This decision most directly affects the company’s OpenHydro Group Ltd. subsidiary in Ireland, which manufactures the tidal turbines.
Ironically, on July 24, Naval Energies deployed a new tidal turbine in Canada and connected it to the grid, according to a press release. This deployment was a partnership between Emera Inc. and OpenHydro, under a venture called the Cape Sharp Tidal Venture turbine project.
In its announcement of this decision, Naval Energies said, “The fact remains that the market for tidal-turbine energy is closing.” The release cited data from the French Environment and Energy Management Agency anticipating only 100 MW to 150 MW of this technology to be installed between now and 2028.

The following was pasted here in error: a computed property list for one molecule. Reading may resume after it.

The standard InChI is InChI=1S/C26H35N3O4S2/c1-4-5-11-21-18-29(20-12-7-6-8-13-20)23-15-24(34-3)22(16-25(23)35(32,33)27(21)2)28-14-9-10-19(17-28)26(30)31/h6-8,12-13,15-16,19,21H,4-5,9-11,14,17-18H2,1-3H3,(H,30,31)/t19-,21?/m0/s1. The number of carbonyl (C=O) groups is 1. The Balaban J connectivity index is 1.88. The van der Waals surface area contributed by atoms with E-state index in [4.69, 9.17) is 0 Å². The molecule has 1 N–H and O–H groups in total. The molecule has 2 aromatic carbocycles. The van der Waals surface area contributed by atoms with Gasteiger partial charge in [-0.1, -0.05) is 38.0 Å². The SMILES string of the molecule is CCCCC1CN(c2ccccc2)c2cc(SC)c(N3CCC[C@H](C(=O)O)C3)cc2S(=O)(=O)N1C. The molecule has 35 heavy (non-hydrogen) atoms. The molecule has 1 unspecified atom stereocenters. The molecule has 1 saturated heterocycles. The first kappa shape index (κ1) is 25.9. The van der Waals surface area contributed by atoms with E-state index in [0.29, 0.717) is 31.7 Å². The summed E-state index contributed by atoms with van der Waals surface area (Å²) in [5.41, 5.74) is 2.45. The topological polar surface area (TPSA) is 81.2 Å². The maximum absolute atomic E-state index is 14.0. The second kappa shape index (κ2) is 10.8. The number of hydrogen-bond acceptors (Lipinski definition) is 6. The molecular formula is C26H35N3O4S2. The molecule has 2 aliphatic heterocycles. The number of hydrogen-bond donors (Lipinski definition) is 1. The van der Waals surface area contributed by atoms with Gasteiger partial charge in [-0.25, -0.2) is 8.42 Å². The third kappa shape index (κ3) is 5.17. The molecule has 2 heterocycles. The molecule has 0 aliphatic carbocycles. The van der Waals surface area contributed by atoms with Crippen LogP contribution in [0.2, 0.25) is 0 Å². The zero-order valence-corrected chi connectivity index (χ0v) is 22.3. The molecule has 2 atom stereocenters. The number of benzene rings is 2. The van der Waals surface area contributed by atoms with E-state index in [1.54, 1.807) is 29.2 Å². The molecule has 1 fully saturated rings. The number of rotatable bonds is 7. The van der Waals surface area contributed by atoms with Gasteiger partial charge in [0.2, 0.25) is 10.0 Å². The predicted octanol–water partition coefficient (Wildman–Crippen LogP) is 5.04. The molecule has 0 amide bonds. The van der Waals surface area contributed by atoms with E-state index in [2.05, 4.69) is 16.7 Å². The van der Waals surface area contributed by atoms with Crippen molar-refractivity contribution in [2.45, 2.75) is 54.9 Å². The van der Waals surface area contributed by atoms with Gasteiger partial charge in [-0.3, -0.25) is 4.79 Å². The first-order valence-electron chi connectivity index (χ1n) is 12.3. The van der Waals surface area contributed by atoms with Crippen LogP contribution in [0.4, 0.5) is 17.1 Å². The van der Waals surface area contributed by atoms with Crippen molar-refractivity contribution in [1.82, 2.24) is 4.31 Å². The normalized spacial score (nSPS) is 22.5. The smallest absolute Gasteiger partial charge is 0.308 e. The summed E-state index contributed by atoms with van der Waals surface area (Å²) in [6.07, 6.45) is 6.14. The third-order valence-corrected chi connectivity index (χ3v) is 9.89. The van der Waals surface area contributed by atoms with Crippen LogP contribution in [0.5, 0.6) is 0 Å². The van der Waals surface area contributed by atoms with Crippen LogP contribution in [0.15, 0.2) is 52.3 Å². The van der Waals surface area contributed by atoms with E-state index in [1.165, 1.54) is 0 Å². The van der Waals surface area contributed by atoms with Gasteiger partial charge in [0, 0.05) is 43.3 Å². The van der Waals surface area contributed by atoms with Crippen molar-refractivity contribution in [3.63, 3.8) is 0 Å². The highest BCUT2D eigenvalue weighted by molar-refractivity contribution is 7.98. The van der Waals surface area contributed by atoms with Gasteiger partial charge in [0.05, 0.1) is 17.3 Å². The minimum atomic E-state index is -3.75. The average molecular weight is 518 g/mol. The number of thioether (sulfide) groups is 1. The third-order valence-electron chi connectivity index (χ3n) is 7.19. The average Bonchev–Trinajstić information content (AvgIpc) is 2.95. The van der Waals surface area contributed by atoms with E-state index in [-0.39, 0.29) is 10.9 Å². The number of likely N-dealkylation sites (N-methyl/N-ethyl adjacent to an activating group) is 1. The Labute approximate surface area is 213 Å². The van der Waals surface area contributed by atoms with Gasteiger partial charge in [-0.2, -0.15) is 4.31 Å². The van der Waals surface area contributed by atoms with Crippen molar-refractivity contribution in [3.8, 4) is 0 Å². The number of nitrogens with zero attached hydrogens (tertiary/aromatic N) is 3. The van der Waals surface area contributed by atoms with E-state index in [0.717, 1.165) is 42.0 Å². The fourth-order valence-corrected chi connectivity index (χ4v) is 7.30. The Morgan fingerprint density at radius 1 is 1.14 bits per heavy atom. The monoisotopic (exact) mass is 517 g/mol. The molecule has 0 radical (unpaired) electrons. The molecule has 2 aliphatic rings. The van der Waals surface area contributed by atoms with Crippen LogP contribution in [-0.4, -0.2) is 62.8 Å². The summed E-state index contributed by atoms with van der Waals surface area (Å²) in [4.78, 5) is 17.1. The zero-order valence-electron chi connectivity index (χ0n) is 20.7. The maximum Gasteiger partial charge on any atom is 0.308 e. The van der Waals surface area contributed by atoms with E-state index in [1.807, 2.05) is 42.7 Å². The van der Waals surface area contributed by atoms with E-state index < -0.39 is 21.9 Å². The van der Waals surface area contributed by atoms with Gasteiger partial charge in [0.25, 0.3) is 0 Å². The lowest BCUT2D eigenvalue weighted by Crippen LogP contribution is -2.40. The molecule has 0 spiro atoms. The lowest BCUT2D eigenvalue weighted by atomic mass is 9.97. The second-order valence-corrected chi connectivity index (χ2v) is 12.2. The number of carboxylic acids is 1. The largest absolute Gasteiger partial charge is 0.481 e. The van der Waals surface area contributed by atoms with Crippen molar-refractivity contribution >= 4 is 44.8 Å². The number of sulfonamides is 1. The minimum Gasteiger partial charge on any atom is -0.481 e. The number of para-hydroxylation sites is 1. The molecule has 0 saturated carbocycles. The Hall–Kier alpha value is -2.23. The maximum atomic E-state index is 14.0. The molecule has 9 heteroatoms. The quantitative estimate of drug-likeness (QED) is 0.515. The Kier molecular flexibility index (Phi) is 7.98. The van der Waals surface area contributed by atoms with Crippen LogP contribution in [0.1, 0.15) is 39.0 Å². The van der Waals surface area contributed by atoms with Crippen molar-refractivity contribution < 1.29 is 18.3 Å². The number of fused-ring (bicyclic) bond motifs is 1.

“The gap between the technology and the demand on the market, and the lack of commercial prospects over the long term, are forcing Naval Energies to bring its developments in tidal energy to an end,” the company said.
OpenHydro’s technology, called the Open-Centre Turbine, comprises four key components: a horizontal-axis rotor, a direct-drive permanent magnet generator, a hydrodynamic duct, and a subsea gravity base foundation. The commercial-scale turbine is 16 m in diameter and is rated at 2 MW. It weighs about 300 tonnes and is predominantly a steel assembly.
The turbines are placed directly on the seabed, supported by subsea base structures, deep enough so as not to pose a hazard to shipping. No seabed preparation is required.